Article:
Eastern Collared Lizard

Eastern Collared Lizard

Crotaphytus collaris
Family: 
Crotaphytidae (collared lizards) in the order Squamata (lizards and snakes)
Description: 

A colorful, long-tailed lizard with a large head. Males are most colorful, especially during breeding season. Ground color is tan, yellow, green or bluish-green. There are usually some small light spots on the upper body and limbs and dark bands across the top. Males and females both have two dark brown or black irregular lines across the neck (the “collar”). Females are yellowish tan or light brown with faint light spots. Females heavy with eggs have red spots or bars on their sides and neck.

Size: 
Total length: 8–14 inches.
Habitat and conservation: 
In Missouri these lizards live among rocks on dry, open, south-or southwest-facing limestone, sandstone and granite glades. They overwinter in burrows 8–12 inches under large rocks. When habitats are marginal (shadier or cooler than optimal), reproduction decreases, and this species has declined due to loss of glade habitat, where trees are permitted to overgrow those desert-like areas. Wildlife managers and foresters are working to improve glade habitats in the Missouri Ozarks.
Foods: 
Collared lizards eat a variety of insects such as grasshoppers, beetles and moths. They also eat spiders, small snakes and other lizards.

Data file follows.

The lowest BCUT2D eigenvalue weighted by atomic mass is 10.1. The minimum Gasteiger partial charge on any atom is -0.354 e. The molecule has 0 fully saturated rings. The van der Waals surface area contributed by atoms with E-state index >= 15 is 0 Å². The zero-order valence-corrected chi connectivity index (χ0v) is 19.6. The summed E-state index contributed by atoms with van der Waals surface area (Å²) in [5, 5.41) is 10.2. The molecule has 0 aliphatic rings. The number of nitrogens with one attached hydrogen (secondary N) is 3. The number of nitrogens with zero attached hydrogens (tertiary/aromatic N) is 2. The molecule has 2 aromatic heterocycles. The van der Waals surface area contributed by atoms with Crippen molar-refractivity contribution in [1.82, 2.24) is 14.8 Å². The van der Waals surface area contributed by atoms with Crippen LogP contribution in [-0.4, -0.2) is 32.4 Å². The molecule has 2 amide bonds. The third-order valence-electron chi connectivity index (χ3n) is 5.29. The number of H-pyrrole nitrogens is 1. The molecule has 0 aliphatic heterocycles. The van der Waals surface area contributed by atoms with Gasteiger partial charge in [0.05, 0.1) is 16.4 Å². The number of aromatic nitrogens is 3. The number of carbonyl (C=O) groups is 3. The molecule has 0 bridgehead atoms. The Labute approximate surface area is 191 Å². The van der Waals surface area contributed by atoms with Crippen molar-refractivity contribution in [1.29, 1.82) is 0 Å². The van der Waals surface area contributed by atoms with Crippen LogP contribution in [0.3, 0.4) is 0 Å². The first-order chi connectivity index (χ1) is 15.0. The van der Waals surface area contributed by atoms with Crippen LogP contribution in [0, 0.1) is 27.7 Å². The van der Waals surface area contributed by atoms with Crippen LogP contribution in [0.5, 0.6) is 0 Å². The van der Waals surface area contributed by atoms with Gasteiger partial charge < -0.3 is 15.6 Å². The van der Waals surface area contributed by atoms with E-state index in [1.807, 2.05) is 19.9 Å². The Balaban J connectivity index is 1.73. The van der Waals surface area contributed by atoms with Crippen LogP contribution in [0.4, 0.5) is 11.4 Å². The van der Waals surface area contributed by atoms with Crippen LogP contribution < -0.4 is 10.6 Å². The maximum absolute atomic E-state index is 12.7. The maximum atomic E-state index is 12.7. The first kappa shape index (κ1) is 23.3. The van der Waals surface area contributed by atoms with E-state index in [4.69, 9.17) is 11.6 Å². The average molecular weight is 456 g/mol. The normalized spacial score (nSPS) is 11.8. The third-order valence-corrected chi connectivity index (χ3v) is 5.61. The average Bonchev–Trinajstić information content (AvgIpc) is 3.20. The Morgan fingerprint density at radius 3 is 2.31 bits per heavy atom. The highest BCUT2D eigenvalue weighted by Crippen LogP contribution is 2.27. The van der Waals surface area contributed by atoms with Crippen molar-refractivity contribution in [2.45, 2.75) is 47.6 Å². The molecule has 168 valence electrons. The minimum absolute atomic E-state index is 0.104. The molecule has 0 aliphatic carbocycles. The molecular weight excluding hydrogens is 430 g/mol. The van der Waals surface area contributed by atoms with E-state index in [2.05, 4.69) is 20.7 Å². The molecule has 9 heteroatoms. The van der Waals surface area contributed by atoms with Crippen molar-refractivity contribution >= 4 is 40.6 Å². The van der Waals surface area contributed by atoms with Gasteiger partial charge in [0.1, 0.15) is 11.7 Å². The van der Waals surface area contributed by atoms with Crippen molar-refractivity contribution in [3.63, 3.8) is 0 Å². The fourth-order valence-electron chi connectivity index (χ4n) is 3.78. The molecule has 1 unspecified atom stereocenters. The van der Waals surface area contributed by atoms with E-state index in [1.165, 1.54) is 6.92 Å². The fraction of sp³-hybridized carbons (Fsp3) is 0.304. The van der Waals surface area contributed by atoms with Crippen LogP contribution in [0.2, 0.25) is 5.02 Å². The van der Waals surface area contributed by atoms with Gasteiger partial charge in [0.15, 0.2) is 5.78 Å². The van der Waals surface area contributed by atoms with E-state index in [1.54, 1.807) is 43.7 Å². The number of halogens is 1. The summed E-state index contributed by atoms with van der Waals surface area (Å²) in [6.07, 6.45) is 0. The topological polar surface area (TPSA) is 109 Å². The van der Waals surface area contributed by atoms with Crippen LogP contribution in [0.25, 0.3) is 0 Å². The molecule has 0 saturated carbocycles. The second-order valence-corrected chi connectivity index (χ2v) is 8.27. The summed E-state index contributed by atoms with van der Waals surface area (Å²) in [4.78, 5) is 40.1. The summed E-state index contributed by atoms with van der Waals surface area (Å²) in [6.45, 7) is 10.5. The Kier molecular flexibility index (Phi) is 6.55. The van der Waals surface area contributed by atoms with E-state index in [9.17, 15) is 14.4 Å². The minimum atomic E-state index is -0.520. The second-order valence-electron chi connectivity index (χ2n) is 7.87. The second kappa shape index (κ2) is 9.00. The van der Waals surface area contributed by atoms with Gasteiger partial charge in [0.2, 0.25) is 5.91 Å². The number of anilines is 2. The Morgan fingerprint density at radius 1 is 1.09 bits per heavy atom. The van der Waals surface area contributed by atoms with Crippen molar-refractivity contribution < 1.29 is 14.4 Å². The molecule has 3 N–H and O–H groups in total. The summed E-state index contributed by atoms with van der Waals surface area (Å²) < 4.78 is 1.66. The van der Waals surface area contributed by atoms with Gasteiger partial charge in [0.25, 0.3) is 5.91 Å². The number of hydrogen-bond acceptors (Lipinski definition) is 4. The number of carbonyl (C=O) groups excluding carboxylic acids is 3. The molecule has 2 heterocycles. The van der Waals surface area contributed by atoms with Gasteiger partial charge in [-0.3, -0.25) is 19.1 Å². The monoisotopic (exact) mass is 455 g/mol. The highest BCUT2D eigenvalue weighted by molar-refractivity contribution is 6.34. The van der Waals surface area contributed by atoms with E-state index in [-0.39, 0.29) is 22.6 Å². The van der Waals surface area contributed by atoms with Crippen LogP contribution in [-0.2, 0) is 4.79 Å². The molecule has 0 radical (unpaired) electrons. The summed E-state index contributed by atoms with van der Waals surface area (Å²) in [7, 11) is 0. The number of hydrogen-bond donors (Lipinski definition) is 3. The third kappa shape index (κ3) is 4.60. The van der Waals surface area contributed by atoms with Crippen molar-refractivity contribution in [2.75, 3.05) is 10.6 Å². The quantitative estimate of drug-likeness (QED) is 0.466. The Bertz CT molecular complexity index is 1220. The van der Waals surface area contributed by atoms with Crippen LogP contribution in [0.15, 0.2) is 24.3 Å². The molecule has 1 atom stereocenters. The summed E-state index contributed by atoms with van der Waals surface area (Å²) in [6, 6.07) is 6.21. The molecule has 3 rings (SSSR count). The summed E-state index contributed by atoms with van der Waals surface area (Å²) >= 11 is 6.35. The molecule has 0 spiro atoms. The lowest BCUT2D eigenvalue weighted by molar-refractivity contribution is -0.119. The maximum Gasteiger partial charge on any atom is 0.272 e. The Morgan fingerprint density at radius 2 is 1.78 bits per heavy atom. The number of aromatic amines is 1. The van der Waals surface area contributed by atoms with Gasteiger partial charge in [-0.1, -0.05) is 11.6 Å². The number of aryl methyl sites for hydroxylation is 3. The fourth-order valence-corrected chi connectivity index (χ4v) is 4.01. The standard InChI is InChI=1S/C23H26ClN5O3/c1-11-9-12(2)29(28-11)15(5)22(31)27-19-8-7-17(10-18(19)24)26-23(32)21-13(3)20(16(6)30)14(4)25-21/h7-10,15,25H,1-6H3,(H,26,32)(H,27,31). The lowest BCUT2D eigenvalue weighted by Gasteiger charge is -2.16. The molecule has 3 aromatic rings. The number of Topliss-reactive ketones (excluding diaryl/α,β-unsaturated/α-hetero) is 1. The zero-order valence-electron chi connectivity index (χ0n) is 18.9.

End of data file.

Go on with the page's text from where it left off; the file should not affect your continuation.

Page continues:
Distribution in Missouri: 
Throughout most of the Ozarks and in glades of the St. Francois Mountains. Also in Boone and Callaway counties.
Status: 
Populations have shown an overall decline due to loss of their Ozark glade habitat; a Species of Conservation Concern.
Life cycle: 
Like all lizards in our state, this species is active by day, especially when the weather is sunny and warm (73–93°F). They are active mainly from April to September. Courtship and mating occur in May–June, and the territorial males are often brightly colored at this time. Eggs are creamy-white and leathery, and 2-21 are laid in a burrow under a large rock. They hatch 2–3 months later. Young lizards are sometimes still active into October.
Human connections: 
These nifty lizards always generate interest because they are so colorful. Because they are an indicator species, when their numbers decline, we know that something is wrong with their habitat. In this case, it is human suppression of fires that allowed trees to overgrow their sunshiny glades.
Ecosystem connections: 
This species preys upon a variety of insects, spiders and other small creatures, keeping their populations in check. These lizards are in turn preyed upon by snakes, hawks and, in southwestern Missouri, roadrunners.
Shortened URL
http://mdc.mo.gov/node/3201